Future of Teaching

Proposal: Let test scores count for up to 50 percent of teacher evaluations

PHOTO: Alan Petersime

Student test scores could account for as much as 50 percent of teachers’ performance evaluation ratings under a proposal the Indiana State Board of Education is expected to consider next week.

That would be a huge about-face for Indiana, which made a point of allowing local schools to decide how much test scores should count in 2011 when other states mandated that student test scores factor in at a high percentage. The proposal could require legislative action before it is put into practice.

Under a 2011 state law that overhauled teacher evaluation, test scores were required to “significantly inform” a teacher’s evaluation score, which was interpreted very differently by different school districts. The different approaches to counting test scores made it difficult to compare teacher results across school districts. But critics of evaluation systems that rely heavily on student test scores say it is an unreliable method of quantifying a teacher’s impact that can vary wildly from year to year.

As part of an effort to craft more specific guidance for how test scores should count, the state board brought in as a consultant The New Teacher Project, which met with the board’s strategic planning committee today. The New York-based company, started by former Washington, D.C., school chancellor Michelle Rhee, suggested scores could be factored into teacher ratings at different percentages depending on what subjects they teach.

For example, teachers who teach subjects tested on state ISTEP exams could have student scores count for 33 to 50 percent of their ratings, the company suggested, while teachers who don’t teach tested subjects could have test scores count less, perhaps a range of 25 to 40 percent. Districts could determine locally what percentage to use based on the evaluation models they’ve chosen.

Indiana districts are allowed to create their own evaluation models, which has led to very different results in different districts. Ratings this year were exceedingly favorable — more than 97 percent of the state’s teachers who were rated were deemed “highly effective” or “effective,” the top two of four categories. Hardly any were rated “ineffective.”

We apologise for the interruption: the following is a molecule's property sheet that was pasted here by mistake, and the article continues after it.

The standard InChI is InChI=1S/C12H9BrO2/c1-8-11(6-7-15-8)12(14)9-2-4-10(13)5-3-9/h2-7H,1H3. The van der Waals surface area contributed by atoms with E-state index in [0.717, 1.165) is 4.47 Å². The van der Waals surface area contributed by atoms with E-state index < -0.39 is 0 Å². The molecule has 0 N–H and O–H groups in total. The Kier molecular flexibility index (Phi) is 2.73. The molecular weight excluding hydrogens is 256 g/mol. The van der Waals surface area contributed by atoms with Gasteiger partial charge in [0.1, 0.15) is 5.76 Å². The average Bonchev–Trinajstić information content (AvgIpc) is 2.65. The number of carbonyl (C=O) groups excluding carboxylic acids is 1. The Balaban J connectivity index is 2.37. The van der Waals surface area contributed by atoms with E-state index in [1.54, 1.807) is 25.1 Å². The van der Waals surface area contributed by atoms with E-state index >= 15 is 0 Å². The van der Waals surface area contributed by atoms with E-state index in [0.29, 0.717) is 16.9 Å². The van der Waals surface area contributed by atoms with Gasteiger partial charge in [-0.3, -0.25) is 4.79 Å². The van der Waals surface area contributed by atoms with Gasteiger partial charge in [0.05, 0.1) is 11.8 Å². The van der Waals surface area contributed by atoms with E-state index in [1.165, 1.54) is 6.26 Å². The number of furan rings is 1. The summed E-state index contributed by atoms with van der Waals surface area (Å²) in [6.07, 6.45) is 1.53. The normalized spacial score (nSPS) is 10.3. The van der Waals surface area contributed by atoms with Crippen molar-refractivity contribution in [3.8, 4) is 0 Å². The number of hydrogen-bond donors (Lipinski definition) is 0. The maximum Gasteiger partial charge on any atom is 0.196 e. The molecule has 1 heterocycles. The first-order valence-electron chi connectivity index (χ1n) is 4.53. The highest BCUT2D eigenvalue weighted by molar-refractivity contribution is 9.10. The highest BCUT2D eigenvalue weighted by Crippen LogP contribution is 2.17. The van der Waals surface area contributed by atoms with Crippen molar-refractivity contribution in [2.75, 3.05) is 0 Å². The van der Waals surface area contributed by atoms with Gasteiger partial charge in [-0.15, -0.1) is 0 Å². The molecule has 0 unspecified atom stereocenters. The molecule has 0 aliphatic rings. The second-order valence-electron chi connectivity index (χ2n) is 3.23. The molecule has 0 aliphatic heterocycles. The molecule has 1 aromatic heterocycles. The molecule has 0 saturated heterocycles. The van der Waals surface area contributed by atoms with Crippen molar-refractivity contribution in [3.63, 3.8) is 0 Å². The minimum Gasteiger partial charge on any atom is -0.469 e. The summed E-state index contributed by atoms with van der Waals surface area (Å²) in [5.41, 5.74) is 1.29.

Jessica Conlon, presenting for the company, said test scores shouldn’t be the only objective measure used to determine how teachers are performing. Others, such as portfolios of student work and classroom observation, are also important.

“A teacher’s job is far too complex to be able to look at one metric only and decide that tells us that this person is a good teacher,” she said.

Conlon also suggested the state board wait until 2016-17 to implement these new ranges so the state has one year of data from its new standardized tests, which kids will take for the first time in 2015-16. The extra time would make the evaluations more reliable, she said, and give districts more time to change their evaluation systems.

“With that baseline and plenty of time to improve, I think that can help address many of the concerns that have been raised by teachers and others who are going to be evaluated under this metric,” board member Gordon Hendry said.

The company’s recommendations also included changing the way evaluations affect teacher pay. Some teachers and administrators see evaluations as a tool for keeping salaries low, Conlon said, so the system could be improved if pay increases aren’t withheld when teachers receive low ratings but are not deemed ineffective.

Board member Brad Oliver, who is also an education professor, agreed that teacher pay needs to be part of the evaluation discussion, especially for cash-strapped districts that might give only performance bonuses for good evaluations but not regular pay raises. He said if administrators are making evaluation decisions based purely on raising pay for teachers, it undermines the evaluation process.

“The focus seems to be on increasing the performance grant, which I’m all for,” Oliver said. “But if it’s being done with the belief that that will fix the underlying problem, I think there’s a disconnect between that and what’s really happening.”

He said the legislature should participate in these discussions to make sure performance bonuses don’t replace yearly cost-of-living increases.

The committee voted to send the recommendations to the state board for discussion and a vote at its Feb. 4 meeting. Hendry said he thinks the recommendations make good steps toward improving teacher evaluation in the state.

“We know that the teacher evaluation system in Indiana is not perfect and that there is room for improvement,” Hendry said. “But that’s OK. And I think we’re going to get there eventually, and I think it’s going to be better for everyone who is part of Indiana’s education system, especially, I think, teachers.”

 

meet the fellows

Meet the 38 teachers chosen by SCORE to champion education around Tennessee

PHOTO: SCORE
The year-long fellowships offered by the State Collaborative on Reforming Education were awarded to 38 Tennessee educators.

Six teachers from Memphis have been awarded fellowships that will allow them to spend the next year supporting better education in Tennessee.